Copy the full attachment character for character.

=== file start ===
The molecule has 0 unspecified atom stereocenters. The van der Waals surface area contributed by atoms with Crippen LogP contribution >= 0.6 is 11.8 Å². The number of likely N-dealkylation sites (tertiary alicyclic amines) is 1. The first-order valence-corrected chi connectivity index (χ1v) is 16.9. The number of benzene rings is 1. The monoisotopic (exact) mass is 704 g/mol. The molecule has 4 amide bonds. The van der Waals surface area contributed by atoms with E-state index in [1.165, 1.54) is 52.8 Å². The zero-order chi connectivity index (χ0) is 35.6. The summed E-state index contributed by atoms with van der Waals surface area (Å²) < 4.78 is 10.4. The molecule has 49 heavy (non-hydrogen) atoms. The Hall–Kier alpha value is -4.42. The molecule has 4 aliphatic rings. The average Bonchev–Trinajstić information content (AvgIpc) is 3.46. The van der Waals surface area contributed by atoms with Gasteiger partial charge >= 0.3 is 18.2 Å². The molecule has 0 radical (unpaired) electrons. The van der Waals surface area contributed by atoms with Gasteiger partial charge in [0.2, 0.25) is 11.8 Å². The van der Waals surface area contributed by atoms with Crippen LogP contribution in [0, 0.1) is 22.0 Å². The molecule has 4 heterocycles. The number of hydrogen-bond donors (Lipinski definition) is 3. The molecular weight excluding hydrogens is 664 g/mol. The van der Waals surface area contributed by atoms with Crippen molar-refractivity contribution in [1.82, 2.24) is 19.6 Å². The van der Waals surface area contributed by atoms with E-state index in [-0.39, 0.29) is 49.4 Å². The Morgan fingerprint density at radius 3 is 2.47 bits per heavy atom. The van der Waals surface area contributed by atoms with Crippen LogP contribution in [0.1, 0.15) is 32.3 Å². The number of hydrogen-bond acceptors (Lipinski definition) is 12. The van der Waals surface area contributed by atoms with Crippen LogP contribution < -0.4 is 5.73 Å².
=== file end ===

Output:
The molecule has 0 unspecified atom stereocenters. The van der Waals surface area contributed by atoms with Crippen LogP contribution >= 0.6 is 11.8 Å². The number of likely N-dealkylation sites (tertiary alicyclic amines) is 1. The first-order valence-corrected chi connectivity index (χ1v) is 16.9. The number of benzene rings is 1. The monoisotopic (exact) mass is 704 g/mol. The molecule has 4 amide bonds. The van der Waals surface area contributed by atoms with E-state index in [1.165, 1.54) is 52.8 Å². The zero-order chi connectivity index (χ0) is 35.6. The summed E-state index contributed by atoms with van der Waals surface area (Å²) < 4.78 is 10.4. The molecule has 49 heavy (non-hydrogen) atoms. The Hall–Kier alpha value is -4.42. The molecule has 4 aliphatic rings. The average Bonchev–Trinajstić information content (AvgIpc) is 3.46. The van der Waals surface area contributed by atoms with Gasteiger partial charge >= 0.3 is 18.2 Å². The molecule has 0 radical (unpaired) electrons. The van der Waals surface area contributed by atoms with Gasteiger partial charge in [0.2, 0.25) is 11.8 Å². The van der Waals surface area contributed by atoms with Crippen LogP contribution in [0, 0.1) is 22.0 Å². The molecule has 4 heterocycles. The number of hydrogen-bond donors (Lipinski definition) is 3. The molecular weight excluding hydrogens is 664 g/mol. The van der Waals surface area contributed by atoms with Crippen molar-refractivity contribution in [1.82, 2.24) is 19.6 Å². The van der Waals surface area contributed by atoms with E-state index in [-0.39, 0.29) is 49.4 Å². The Morgan fingerprint density at radius 3 is 2.47 bits per heavy atom. The van der Waals surface area contributed by atoms with Crippen LogP contribution in [0.1, 0.15) is 32.3 Å². The number of hydrogen-bond acceptors (Lipinski definition) is 12. The van der Waals surface area contributed by atoms with Crippen LogP contribution < -0.4 is 5.73 Å².